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the death knell to a monarchy of ages, to At the thirteenth meeting of the British Assothe dynasty of the Capets, as well as to his ciation for the advancement of Science, MAJOR

L. Beamish, F. R. S., read a paper. On the ap. own domestic joys and family bliss: for the

parent fall or diminution of water in the Bal. Revolution of July 1830 has been any thing tic, and elevation of the Scandinavian Coast.'but a blessing to the then Duke of Orleans. During a journey to Stockholm in the early part of

the present summer, the author had occasion to see and hear much respecting the diminution of water in the Baltic, a practical and personal evidence of which he experienced in the harbor of Travemunde, on the 4th of May, by the sudden fall of

water at the port, which took place very rapidly, LINES,

and to great extent. The steamer, which ought to have left Travemunde on the 18th, was detained

by this cause until the 21st. It is well known, [Written at the request of a relative, on the death of a dear that, although without tide, the Baltic is subject to friend in Honiton, February, 1813.]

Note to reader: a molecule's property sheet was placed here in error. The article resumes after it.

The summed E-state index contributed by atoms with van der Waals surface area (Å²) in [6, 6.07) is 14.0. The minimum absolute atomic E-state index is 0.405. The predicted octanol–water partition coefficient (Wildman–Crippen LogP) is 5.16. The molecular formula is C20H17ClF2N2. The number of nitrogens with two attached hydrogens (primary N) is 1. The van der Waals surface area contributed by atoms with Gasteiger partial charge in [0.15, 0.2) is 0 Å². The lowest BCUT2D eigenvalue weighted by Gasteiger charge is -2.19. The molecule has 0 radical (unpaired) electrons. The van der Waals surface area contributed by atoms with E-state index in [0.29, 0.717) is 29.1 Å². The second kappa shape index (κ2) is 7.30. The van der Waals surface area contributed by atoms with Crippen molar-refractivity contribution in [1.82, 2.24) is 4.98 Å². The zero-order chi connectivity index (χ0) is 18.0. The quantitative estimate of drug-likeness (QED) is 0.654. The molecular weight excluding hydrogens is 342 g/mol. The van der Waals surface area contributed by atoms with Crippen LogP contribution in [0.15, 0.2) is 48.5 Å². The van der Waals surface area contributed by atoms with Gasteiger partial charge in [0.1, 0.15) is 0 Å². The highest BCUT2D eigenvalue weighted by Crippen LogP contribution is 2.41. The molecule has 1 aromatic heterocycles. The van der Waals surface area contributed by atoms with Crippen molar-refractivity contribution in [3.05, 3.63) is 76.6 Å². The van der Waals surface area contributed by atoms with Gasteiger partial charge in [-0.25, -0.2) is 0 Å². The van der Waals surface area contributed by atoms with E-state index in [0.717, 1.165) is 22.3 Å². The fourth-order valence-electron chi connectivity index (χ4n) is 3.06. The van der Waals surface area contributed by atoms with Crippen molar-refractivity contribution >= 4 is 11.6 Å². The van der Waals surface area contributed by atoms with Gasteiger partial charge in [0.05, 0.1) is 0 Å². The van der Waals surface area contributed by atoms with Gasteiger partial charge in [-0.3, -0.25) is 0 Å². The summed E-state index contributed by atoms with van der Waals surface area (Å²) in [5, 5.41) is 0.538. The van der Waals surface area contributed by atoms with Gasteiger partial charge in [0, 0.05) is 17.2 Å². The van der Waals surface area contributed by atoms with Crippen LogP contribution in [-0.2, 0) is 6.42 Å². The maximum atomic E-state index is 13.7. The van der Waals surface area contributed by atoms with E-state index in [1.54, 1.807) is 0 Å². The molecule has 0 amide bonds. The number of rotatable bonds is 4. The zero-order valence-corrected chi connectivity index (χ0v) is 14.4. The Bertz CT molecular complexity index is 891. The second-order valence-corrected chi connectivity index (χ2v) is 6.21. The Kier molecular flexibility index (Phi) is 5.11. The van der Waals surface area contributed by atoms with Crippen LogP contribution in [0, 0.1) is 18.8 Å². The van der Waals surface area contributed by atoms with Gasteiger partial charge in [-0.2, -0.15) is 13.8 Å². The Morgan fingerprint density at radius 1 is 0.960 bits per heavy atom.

periodical variations of depth, but the water has From Tait's Magazine.

fallen during the present summer, to a degree far

below these ordinary variations : and the fact was Oh! blessed are the dead in Christ !

considered so remarkable as to be thought worthy Why will we mourn for them !

of being brought before the notice of the Swedish No more the stormy billows here

Academy of Sciences, by Baron Berzelius, in July With weary heart they stem !

last. This fall or diminution of water was already No more they struggle here below

perceptible in the summer of 1842, since which, To guide, through many a gulf of woe,

the Baltic has never returned to its mean height: Their being's fragile bark,

but, on the contrary, has diminished, and there But, harbored in eternal rest,

seems now no probability that the former level, or By far off islands of the blest,